Charges have been dropped against a man who spent more than 26 years for a 1987 murder.
Richard LaPointe was arrested on July 4, 1989, and convicted of raping and killing 88-year-old Bernice Martin, the grandmother of Lapointe's wife at the time, and great grandmother of his son, who he hasn't seen since.
In April, LaPointe walked out of court, free on bond, and was granted a new trial. On Friday, charges against him were dropped.
"I feel great, I feel like a million dollars, old and used," LaPointe said after the decision was handed down.
Bernice Martin had been raped, stabbed and strangled in her burning Manchester apartment.
In 2014, a lower court overturned LaPointe's 1992 conviction after his attorneys argued that DNA evidence provided his innocence and called his first defense team ineffective.
In March, the state Supreme Court ruled that LaPointe was deprived of a fair trial because prosecutors failed to disclose material that might have given him a credible alibi.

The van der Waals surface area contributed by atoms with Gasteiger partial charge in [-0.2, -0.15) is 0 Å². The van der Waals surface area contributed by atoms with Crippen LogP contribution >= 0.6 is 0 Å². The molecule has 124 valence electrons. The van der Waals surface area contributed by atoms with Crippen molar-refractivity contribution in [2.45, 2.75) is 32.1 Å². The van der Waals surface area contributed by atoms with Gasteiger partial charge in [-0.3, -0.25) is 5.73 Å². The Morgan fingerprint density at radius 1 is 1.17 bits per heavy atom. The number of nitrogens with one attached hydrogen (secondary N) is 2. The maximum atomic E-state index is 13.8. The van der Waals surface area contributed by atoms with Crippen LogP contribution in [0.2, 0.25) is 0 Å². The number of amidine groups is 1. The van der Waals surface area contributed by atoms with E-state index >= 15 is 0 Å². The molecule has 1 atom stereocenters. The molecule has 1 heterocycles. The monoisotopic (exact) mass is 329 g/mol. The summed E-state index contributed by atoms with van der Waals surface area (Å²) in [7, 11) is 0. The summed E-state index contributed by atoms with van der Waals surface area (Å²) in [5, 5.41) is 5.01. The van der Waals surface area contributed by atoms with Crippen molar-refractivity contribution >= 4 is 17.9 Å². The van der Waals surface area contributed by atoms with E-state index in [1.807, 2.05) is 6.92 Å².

Court officials said prosecutors suppressed key evidence that put LaPointe at home watching television during the time Martin's apartment went up in flames.
LaPointe suffers from brain damage, according to reports, and his advocates have questioned the validity of a confession he made to police in Martin's slaying.
State officials maintain that LaPointe committed the crime, but said they don't think they can prove it.
LaPointe's attorney says the evidence in the case says otherwise.
"They can say whatever they want to say in the courtroom, but the facts remain that all the evidence excludes him. The facts remain that he had a coerced confession, which we proved in court that the Connecticut Supreme Court recognized," attorney Paul Casteleiro said.